Most of us will try to second-guess what our interviewers might ask us. Whatever the interview is for, you can put your money on it starting with the age-old question that isn’t technically a question:
“Tell me about yourself.”
It may seem a simple request, but what is a recruiter actually looking for in your answer?
Avoid preparing for it at your peril! This isn’t a fluff or filler question – it could stand to shape the course of the whole interview.
Why do interviewers ask, “Tell me about yourself”?
It’s natural to wonder! Surely a recruiter will know everything they need to know about you from your CV?
Though CVs help interviewers see the skills and experience you have identified in yourself, they also want to know that you can walk the walk.
By asking you to tell them about yourself, they’ll see if your CV is an honest reflection of you.
How should I respond to the question “Tell me about yourself”?
Think of it as the cover letter to your interview!
If you took our advice, you will have used the language and ‘desirables’ from the company’s job spec to write your cover letter in your application.
Work these principles into your response, and work backwards. What do they want to see in their candidate? Someone who knows how to lead a team? A self-motivator?
Make sure you mirror their language by using the same keywords they included in their job spec.
This isn’t to say you should just rattle off a list of skills without context! Choose two or three related to the job spec, and weave them into your career history. If they want someone who knows how to lead a team, for example, you’ll definitely want to talk about your past experience of fostering relationships in a positive light. How did your work history help shape your approach to leadership?
Here are three ways that you can work their language into your response:
- Highlight your current position, and tell them about something you did that is very close to what they’re looking for.
- Explain how your experience from a former position led to you getting your current role.
- Tell them how you’re looking to utilise your developed skills in this job.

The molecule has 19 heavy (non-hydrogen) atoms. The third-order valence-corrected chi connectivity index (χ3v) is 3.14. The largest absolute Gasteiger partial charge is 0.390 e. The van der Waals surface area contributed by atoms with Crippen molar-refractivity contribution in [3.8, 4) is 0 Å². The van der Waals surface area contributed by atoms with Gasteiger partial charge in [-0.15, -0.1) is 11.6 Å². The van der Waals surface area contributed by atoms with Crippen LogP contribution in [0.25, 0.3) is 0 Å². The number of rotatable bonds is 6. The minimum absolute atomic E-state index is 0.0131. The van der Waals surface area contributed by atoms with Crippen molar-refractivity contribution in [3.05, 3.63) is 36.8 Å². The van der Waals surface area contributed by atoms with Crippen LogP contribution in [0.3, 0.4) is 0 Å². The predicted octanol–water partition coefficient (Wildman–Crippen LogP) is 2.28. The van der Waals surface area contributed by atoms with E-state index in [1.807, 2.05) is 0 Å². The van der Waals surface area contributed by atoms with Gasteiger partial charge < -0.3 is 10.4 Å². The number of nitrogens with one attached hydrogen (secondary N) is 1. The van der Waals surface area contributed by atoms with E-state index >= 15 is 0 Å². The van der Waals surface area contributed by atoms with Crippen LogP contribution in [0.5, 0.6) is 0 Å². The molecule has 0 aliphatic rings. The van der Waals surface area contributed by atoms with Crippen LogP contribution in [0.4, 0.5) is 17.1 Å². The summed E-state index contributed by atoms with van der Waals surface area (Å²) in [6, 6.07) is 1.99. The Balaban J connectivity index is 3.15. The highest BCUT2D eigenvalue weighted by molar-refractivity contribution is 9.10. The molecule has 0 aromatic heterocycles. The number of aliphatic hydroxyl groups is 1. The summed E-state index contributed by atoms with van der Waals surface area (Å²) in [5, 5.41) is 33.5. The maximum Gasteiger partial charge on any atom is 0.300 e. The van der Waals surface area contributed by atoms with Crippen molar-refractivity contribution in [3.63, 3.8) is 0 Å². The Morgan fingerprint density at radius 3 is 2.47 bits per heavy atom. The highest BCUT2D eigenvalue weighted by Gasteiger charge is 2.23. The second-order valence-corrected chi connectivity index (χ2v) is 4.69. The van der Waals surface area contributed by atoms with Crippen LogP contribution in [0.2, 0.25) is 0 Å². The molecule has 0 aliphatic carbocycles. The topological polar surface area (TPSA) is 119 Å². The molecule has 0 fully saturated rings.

For all of the above, make sure to stay positive about your previous employers! Even if you can’t wait to get away, you don’t want to start on a negative note.
Apply the rule of showbusiness: Always leave them wanting more!
We did say it’s like a cover letter, but it is just a bit more complex – a great response will also leave breadcrumbs for conversation later on in the interview.
You’ve given them part of the story of ‘you’; a story that will hopefully continue at their company, so end your response on a bit of speculation. What inspired you to apply to this role, and how do you see the trajectory between this new role and the one you have currently?
“Tell me about yourself.” A model response
I am currently working as a personal assistant at Google. I have been there for three years, and during this time my exposure to several projects gave me a lot of practice with supporting groups of people across teams and departments.
As part of my role, I have to check and publish error-free reports to tight deadlines. This work, coupled with personnel support, has given me strong organisation skills that I think every good PA needs!
Google gave me some great experience working as a PA, and now I feel ready and prepared to use these skills in a more senior role. One skill that I have but didn’t need to use so often at Google was self-motivation. Whether I’m learning to crochet or teaching my niece how to play basketball I never sit still; I love to keep myself challenged. While I love my work and the team at Google, I know I would really enjoy a more active rather than a reactive role. This is when I saw a great potential fit for me in your team.
What questions seem to come up again and again for you at interviews? Are there any that you never feel prepared for? Contact us, or follow us on social media, and let’s keep the conversation going!